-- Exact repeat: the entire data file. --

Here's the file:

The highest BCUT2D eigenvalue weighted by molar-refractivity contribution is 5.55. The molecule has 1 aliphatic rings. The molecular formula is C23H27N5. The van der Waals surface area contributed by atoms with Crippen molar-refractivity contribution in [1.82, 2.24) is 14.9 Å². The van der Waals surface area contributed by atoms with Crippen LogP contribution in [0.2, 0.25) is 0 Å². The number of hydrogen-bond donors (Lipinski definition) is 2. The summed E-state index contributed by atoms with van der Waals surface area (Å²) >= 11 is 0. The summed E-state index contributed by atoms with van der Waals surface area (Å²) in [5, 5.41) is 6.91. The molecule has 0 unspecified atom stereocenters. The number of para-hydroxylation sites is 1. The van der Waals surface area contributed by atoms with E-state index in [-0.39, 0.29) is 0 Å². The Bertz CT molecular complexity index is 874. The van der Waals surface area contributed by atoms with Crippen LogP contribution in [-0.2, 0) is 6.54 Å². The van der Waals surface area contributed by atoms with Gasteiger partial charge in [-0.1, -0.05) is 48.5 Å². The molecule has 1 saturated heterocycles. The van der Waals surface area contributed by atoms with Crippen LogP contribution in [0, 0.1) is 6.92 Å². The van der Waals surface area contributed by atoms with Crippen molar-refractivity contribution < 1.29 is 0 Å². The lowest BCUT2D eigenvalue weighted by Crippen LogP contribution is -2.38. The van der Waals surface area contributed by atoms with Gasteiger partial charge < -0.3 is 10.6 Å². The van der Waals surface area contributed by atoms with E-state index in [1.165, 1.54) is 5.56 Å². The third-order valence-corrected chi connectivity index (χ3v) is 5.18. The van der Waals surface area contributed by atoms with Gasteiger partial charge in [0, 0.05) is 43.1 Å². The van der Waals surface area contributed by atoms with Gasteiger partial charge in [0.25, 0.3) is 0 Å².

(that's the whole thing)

The highest BCUT2D eigenvalue weighted by molar-refractivity contribution is 5.55. The molecule has 1 aliphatic rings. The molecular formula is C23H27N5. The van der Waals surface area contributed by atoms with Crippen molar-refractivity contribution in [1.82, 2.24) is 14.9 Å². The van der Waals surface area contributed by atoms with Crippen LogP contribution in [0.2, 0.25) is 0 Å². The number of hydrogen-bond donors (Lipinski definition) is 2. The summed E-state index contributed by atoms with van der Waals surface area (Å²) >= 11 is 0. The summed E-state index contributed by atoms with van der Waals surface area (Å²) in [5, 5.41) is 6.91. The molecule has 0 unspecified atom stereocenters. The number of para-hydroxylation sites is 1. The van der Waals surface area contributed by atoms with E-state index in [-0.39, 0.29) is 0 Å². The Bertz CT molecular complexity index is 874. The van der Waals surface area contributed by atoms with Crippen LogP contribution in [-0.2, 0) is 6.54 Å². The van der Waals surface area contributed by atoms with Gasteiger partial charge in [-0.1, -0.05) is 48.5 Å². The molecule has 1 saturated heterocycles. The van der Waals surface area contributed by atoms with Crippen LogP contribution in [0, 0.1) is 6.92 Å². The van der Waals surface area contributed by atoms with Crippen molar-refractivity contribution < 1.29 is 0 Å². The lowest BCUT2D eigenvalue weighted by Crippen LogP contribution is -2.38. The van der Waals surface area contributed by atoms with Gasteiger partial charge < -0.3 is 10.6 Å². The van der Waals surface area contributed by atoms with E-state index in [1.165, 1.54) is 5.56 Å². The third-order valence-corrected chi connectivity index (χ3v) is 5.18. The van der Waals surface area contributed by atoms with Gasteiger partial charge in [0, 0.05) is 43.1 Å². The van der Waals surface area contributed by atoms with Gasteiger partial charge in [0.25, 0.3) is 0 Å².